Introducing the book No Exit by Jean-Paul Sartre
The Book of Solitude, also translated as “Closed” and “Hell,” is Jean-Paul Sartre’s most famous play. The characters of the play are two women and a man who have died with different deaths and are now gathered together. Their work is to show the consciences of human beings deprived of their liberty.
Solitude is a one-act play, with four characters, three of whom are the main characters, and the fourth person is a man who is called a waiter. The three main characters in this play are decorated like the three sides of a triangle that also affect each other: two women (Stell and Ince) and two men (one named Garson and the other character called the waitress) are the room scene. In the style of the Second French Empire, where Stele, Ince and Garson meet after death in hell.
In this play, Sartre has masterfully prepared an opportunity for the characters to review their past in fear of the fate that awaits them. Solitude may not be Sartre’s best play, but in some ways it is his most important play. In particular, it is a key work that, along with nausea early in his career, reflects his philosophical views and, in particular, existentialism, which he has since represented as a leading figure.
Interestingly, the play was staged without any problems when France was under Nazi occupation, while Sartre symbolically casts a sarcastic corner on France and French politicians who had surrendered to the Germans.
Characters who, given their deeds, as well as the mentality they have in mind about how hell and its torments are in mind, are waiting for physical torture with an eternal sentence. The three characters have nothing in common. The waiter is a cowardly man who escaped the war, betrayed to save his life, but was eventually arrested and killed. Refers. Ince is a gay woman, a woman who loved him so frustrated that she killed Ince and then committed suicide, but Stell is a woman who bears the burden of the death of her illegitimate child.
Jean Paul Sartre has a narrative about this work that sums it up like this: I liked three and I wanted to write a play in which all three would play a role, and in order not to make one seem less important than the others, I used this technique. I brought all three of them on stage throughout the show.
Because the famous saying “Hell means others” is included in this work, Sartre said to dispel this: They thought that I wanted to say that our relationships with others are always poisonous and that these relationships are always hell, while I want to say that if a relationship with another If it is complicated and polluted, then it can only be hell. The rationale for this statement is that others are more important than ourselves in knowing ourselves. When we think of ourselves, we judge ourselves by the means that others have given us. Whatever I say about myself, it always leads to the judgment of others.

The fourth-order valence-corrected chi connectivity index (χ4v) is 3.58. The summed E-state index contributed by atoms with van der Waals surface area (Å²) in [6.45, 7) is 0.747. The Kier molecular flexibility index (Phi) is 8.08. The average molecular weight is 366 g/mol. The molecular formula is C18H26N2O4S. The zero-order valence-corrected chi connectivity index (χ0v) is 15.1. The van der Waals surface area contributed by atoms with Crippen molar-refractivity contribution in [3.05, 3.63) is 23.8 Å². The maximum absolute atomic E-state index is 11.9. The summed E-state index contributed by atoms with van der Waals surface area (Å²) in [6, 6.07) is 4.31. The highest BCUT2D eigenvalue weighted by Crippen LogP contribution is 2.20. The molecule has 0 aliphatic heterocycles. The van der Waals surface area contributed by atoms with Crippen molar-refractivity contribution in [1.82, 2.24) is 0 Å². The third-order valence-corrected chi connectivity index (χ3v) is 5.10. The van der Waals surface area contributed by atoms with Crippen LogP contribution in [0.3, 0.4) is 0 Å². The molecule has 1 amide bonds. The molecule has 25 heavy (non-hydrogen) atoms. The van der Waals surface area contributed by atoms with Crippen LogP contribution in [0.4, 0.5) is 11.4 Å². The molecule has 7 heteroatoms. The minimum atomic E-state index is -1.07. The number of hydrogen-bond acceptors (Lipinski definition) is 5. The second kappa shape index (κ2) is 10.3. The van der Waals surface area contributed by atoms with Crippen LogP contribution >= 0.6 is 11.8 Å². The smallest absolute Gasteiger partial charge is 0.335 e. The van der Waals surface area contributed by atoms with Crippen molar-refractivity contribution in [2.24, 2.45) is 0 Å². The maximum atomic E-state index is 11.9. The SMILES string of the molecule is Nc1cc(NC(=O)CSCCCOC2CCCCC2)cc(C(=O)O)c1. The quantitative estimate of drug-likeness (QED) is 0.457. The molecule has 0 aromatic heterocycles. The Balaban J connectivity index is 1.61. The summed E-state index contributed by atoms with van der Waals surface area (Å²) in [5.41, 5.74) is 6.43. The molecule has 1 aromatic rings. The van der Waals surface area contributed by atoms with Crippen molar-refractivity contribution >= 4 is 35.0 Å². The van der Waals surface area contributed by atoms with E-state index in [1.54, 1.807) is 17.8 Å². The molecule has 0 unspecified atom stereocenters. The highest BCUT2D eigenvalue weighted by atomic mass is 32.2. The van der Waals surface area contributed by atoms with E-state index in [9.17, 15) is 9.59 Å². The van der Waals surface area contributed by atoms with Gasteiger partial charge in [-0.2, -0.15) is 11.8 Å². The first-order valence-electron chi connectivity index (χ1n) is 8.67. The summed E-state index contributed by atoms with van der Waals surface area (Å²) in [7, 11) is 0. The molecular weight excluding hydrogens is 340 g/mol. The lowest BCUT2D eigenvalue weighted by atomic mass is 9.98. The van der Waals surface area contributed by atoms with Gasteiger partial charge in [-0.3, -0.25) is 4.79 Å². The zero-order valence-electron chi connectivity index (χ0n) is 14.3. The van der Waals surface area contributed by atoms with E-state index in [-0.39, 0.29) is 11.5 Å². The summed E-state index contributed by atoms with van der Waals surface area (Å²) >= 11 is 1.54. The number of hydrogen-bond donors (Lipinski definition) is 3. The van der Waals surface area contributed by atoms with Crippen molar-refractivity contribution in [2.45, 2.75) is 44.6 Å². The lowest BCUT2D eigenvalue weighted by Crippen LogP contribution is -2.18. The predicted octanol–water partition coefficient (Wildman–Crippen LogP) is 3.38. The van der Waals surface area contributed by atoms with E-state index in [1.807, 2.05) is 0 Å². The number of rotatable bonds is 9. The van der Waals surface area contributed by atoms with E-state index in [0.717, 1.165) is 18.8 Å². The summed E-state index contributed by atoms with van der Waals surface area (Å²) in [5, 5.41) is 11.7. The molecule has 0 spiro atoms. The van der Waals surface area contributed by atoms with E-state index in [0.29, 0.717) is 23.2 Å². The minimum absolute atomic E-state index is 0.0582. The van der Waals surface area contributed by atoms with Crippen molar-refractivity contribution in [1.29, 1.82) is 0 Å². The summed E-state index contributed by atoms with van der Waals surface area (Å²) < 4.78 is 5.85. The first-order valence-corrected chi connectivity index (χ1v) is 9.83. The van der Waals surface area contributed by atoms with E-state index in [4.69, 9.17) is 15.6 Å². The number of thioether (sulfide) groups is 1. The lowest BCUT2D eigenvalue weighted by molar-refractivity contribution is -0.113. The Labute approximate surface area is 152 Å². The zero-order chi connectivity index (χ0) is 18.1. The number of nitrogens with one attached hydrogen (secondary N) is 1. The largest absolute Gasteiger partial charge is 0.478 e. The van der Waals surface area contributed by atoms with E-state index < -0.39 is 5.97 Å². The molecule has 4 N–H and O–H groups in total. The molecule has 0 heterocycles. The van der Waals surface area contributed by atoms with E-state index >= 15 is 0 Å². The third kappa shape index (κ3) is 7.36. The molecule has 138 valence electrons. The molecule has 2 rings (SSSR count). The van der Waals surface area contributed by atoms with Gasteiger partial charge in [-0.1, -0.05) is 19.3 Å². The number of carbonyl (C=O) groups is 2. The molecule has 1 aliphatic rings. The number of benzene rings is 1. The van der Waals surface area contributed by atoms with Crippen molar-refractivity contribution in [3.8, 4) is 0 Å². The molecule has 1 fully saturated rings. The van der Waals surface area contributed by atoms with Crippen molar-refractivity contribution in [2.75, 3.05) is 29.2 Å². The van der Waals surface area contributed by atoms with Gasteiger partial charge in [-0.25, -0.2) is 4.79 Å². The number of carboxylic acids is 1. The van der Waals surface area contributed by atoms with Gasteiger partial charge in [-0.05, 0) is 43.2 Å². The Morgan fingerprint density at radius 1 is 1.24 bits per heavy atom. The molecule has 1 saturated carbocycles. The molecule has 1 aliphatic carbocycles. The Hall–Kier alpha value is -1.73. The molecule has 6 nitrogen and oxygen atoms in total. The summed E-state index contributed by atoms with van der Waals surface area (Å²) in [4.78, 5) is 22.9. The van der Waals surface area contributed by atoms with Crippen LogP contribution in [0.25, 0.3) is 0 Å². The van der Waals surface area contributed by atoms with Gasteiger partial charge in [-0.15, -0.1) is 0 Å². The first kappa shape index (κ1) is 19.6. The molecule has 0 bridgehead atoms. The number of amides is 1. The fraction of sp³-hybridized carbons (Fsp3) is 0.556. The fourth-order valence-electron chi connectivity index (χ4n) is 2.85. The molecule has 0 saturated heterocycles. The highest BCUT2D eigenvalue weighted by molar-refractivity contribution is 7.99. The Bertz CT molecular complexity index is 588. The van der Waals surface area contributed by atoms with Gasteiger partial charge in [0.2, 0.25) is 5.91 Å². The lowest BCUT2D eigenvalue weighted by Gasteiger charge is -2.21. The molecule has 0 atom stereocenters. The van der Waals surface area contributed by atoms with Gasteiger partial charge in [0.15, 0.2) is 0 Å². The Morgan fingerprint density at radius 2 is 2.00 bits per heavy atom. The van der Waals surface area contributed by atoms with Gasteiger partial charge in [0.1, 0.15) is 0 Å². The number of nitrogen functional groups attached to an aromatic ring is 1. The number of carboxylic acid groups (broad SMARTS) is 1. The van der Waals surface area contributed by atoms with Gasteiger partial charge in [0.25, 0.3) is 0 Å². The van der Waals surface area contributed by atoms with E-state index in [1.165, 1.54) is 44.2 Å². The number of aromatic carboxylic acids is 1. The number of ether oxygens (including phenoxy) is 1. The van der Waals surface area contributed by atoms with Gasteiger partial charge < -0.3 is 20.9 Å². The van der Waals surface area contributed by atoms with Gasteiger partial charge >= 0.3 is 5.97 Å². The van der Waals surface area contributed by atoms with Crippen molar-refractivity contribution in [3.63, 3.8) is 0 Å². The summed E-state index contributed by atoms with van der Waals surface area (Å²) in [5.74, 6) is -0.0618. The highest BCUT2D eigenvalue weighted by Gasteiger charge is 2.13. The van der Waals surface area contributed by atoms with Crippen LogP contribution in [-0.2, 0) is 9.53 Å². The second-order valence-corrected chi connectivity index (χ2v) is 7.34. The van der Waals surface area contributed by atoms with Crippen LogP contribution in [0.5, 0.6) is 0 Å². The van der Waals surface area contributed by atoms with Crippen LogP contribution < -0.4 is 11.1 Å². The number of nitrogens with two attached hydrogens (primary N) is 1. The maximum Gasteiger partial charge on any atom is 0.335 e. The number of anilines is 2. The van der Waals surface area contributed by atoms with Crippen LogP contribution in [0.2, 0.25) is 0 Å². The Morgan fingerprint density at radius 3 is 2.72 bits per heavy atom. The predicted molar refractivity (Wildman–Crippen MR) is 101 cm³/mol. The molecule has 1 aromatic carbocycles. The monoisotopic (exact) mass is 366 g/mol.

In a part of the book No Exit, you will read:
Ah! forget. What a childish word! I feel your presence to the core of my bones. Your silence fills my ears. You can nail your mouth, you can cut your tongue, but can you prevent your existence? Can you stop thinking? I hear its ticking sound, like a clock, and I know you hear my mind.
No matter how much you push yourself against the corner of your couch, you are everywhere, the sounds come to me in a polluted way, because you have heard them on the way. You have even stolen my face from me: you know it and I do not know it. and she? She? You stole him from me: And if we were alone, do you think he would dare to treat me like this? No, no: Take these hands off your face, I will not leave you alone, it will be very comfortable.
In this case, you will remain there without feeling, immersed in yourself, like a Buddha. I close my eyes, I will feel that he will give you all the noises of his life, even the rustle of his shirt, and he will send you smiles that you will not see … No, not like that! I want to choose my own hell; I want to look at you with all the strength of my eyes and fight while my face is clear.
In another part of this play, we read:
Ines: You are very beautiful. I wanted to have flowers to welcome you. Stell: Flowers? Yes sir. I really liked the flowers. They wither here: it’s too hot. To! But the principle is not to maintain our good mood. You … Ines: Yes, last week. And you? Stell: Me? Yesterday.
The ceremony is not over yet. They do whatever they can to make her cry. OK! OK! Another attempt. fixed! Two tears, two tears shining under the black cloth. Olga Jarda 6 is very ugly this morning.
He grabs my sister’s arm. He does not cry because of his mascara and I must say that if I were him … he is my best friend. Ince: Have you suffered much? Stell: No. I was mostly Meng. Ince: What was …? Stell: Essence. [Same as before] Well, it’s over, they’re leaving. Hello! Hello! What a loss. My husband is sick, he stays at home. [To Ines] And you? Ines: Gas. Estelle: And you, sir? Waiter: Twelve bullets in the body.
Stell: Oh! Dear Mr., I wish you were just kind and did not use these disgusting words. These … these are annoying. And finally, what do they want to say? Maybe we have never been so alive. If it is absolutely necessary to consider this nominal case for … I suggest that we call the absentees, it would be more regular. Have you been absent for a long time? “Waiter: It’s been about a month.”
Index of the bookNo Exit
Scene One: The waiter, the floor waiter
Scene 2: The waiter [alone]
Scene 3: Waiter, Ince, Waiter
Scene 4: Ince, Waiter, Steele, Waiter
Scene 5: Ince, Waiter, Steele
2- Introducing the book No Exit in Aparat